I would like to explore something, actually a couple of things that have been raised on and off in the libertarian world. The two topics:
A private law society will be right-libertarian. I have heard this view more than once from libertarians.
If you could pull the plug on the state, or push a button to end it, would you do it? Several libertarians have asked and answered this question. The answer comes back affirmative.
I do believe the first of these to be true: a private law society will be right-libertarian, or certainly conservative. The idea and possibility is completely consistent with my view of medieval law as being about as close to libertarian law as the west has experienced. The idea is also consistent with my view that a society organized on left principles will self-destruct.
I should somewhat modify: I believe the first to be true in the long run – if we can get to the long run. Which is why I incorporate the two topics together – the second topic does not contemplate a transition, the reality today, etc.
Perhaps underlying this call to pull the plug there is a contemplation of a transition given the reality today – that the transition after pulling the plug has been explored. If it is explored, I would welcome a link. In the meantime, I will do a little of my own exploring. Mostly, just questions.
Now…I know there will be readers out there who will read the following and conclude something like: “that bionic, I knew he was trending statist, he is no longer libertarian.” You are free to conclude that, but you would be wrong – and wrong for at least two reasons:
1) If libertarians don’t have good answers for the many questions that come up about the transition, talk of pulling the plug just adds to the belief that libertarians have a utopian theory without practical application.
2) The issue comes right into the intersection of libertarianism and culture. Libertarians that don’t contemplate this just add to the belief that libertarians have a utopian theory without practical application.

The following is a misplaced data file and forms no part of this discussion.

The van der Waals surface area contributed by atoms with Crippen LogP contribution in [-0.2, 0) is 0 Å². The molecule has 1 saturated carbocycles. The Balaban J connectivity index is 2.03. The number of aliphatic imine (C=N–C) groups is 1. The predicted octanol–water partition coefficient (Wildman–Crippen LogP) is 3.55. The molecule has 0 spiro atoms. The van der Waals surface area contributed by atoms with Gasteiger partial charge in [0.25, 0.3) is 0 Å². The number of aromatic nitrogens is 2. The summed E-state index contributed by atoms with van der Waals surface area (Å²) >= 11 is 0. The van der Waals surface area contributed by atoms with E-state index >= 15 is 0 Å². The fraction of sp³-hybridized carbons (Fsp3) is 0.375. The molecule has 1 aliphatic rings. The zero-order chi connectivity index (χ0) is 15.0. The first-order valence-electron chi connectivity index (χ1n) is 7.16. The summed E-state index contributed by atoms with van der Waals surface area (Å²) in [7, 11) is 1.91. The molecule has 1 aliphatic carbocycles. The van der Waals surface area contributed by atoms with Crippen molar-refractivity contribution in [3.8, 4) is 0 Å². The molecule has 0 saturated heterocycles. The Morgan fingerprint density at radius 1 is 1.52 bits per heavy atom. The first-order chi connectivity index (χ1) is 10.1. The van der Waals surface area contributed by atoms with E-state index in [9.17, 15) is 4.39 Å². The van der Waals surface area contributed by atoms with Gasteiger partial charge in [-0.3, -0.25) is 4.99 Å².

I personally do not believe that libertarianism is a utopian theory without practical application.
Again – I do not say that these things have not been contemplated, and I welcome any references. But in the shorthand of this discussion, I haven’t seen or heard any of it. Finally, because I feel that it needs to be said: my intention here is not to criticize, but to explore the topic and to advance the discussion.
So, let’s begin.
If the plug was pulled today, on what basis would we expect that a private law society would result?
Because if we end up with more of the same (or worse), then pulling the plug might not be a good idea.
Imagine the picture. The plug gets pulled. Tens of millions of government employees are unemployed; tens of millions of social security recipients and other beneficiaries of government programs are left in poverty; tens of millions of individuals who work in fields dependent on government contracting; a few million released from prison and hospitals; universities and public schools emptied or drastically reduced; all banking transactions cease.
These are just a few thoughts off the top. Yes, I can envision as well as any libertarian theorist how this might play out over the course of time, but we are talking of pulling the plug and we are talking of a right-libertarian society emerging.
In any case, we aren’t talking about “over the course of time.” What happens on day two to these tens of millions (maybe 100 million or more) whose lives have been existentially affected? Do we expect that they will quietly accept their condition and respect a private property order? When they are starving, dying on the streets, etc.?
I know you can fend them off…well, only if you and enough of your neighbors (community, town, county?) are on the same page and are unaffected by the plug being pulled. Do you know that this is the case? Half of your neighbors may be pretty upset about the plug being pulled – they are part of the 100 million or more that are negatively affected. How many of the people in your surrounding area will sit quietly with the plug pulled?
Oh, I forgot to mention. There are a few million people with access to the most sophisticated weaponry in the world – military, police, various spook agencies – who are all suddenly unemployed and without hope for pension. Will they stand idly by, waiting for a right-libertarian society to emerge?
Will a private law society emerge from this? Or will these 100 million or more of your very well armed and now starving neighbors impose something along the lines of the thing that just had its plug pulled…or worse?
Libertarians and culture. Which comes first, pulling the plug or a society supportive of (truly) conservative principles? I have been exploring this question for several years now. The more that I explore it the more it seems to me that the culture comes first.
So…let’s advance the discussion. If it is so that a right-libertarian society will emerge in a future libertarian order – exactly what conditions are necessary for this to be the case? Because, when I consider today’s conditions, pulling the plug won’t get us there.
I do believe a transition will get us there – but what steps will make this transition effective? In other words: which comes first, libertarianism or culture and tradition (of a specific type)?
Or is there a different question?
“Bionic wouldn’t pull the plug!”
I didn’t say that. I am asking libertarians to help me get there.
Or advance the discussion. I am OK with either.